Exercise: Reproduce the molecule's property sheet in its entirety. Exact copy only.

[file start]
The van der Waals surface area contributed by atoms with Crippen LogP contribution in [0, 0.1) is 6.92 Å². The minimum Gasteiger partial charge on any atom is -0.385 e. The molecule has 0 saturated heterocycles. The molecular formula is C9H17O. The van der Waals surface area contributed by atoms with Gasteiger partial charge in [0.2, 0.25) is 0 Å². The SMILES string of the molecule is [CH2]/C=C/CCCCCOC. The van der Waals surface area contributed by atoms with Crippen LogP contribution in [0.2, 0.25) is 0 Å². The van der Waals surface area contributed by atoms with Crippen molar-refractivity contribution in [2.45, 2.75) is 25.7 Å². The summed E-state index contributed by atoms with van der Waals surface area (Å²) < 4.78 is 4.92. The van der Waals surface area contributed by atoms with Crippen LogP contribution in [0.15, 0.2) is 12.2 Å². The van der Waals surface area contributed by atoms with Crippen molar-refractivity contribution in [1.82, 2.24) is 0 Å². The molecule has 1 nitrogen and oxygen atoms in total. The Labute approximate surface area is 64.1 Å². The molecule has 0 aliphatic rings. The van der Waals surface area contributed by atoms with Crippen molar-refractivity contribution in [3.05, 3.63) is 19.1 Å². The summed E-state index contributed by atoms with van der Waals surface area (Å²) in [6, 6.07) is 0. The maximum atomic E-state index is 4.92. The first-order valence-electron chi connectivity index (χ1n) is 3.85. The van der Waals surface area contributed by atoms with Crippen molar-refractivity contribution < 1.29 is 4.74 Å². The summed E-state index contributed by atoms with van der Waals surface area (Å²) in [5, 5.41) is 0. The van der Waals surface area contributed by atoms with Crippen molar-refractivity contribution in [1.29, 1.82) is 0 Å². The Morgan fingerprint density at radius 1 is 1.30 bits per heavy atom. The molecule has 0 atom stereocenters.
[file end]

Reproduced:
The van der Waals surface area contributed by atoms with Crippen LogP contribution in [0, 0.1) is 6.92 Å². The minimum Gasteiger partial charge on any atom is -0.385 e. The molecule has 0 saturated heterocycles. The molecular formula is C9H17O. The van der Waals surface area contributed by atoms with Gasteiger partial charge in [0.2, 0.25) is 0 Å². The SMILES string of the molecule is [CH2]/C=C/CCCCCOC. The van der Waals surface area contributed by atoms with Crippen LogP contribution in [0.2, 0.25) is 0 Å². The van der Waals surface area contributed by atoms with Crippen molar-refractivity contribution in [2.45, 2.75) is 25.7 Å². The summed E-state index contributed by atoms with van der Waals surface area (Å²) < 4.78 is 4.92. The van der Waals surface area contributed by atoms with Crippen LogP contribution in [0.15, 0.2) is 12.2 Å². The van der Waals surface area contributed by atoms with Crippen molar-refractivity contribution in [1.82, 2.24) is 0 Å². The molecule has 1 nitrogen and oxygen atoms in total. The Labute approximate surface area is 64.1 Å². The molecule has 0 aliphatic rings. The van der Waals surface area contributed by atoms with Crippen molar-refractivity contribution in [3.05, 3.63) is 19.1 Å². The summed E-state index contributed by atoms with van der Waals surface area (Å²) in [6, 6.07) is 0. The maximum atomic E-state index is 4.92. The first-order valence-electron chi connectivity index (χ1n) is 3.85. The van der Waals surface area contributed by atoms with Crippen molar-refractivity contribution < 1.29 is 4.74 Å². The summed E-state index contributed by atoms with van der Waals surface area (Å²) in [5, 5.41) is 0. The van der Waals surface area contributed by atoms with Crippen molar-refractivity contribution in [1.29, 1.82) is 0 Å². The Morgan fingerprint density at radius 1 is 1.30 bits per heavy atom. The molecule has 0 atom stereocenters.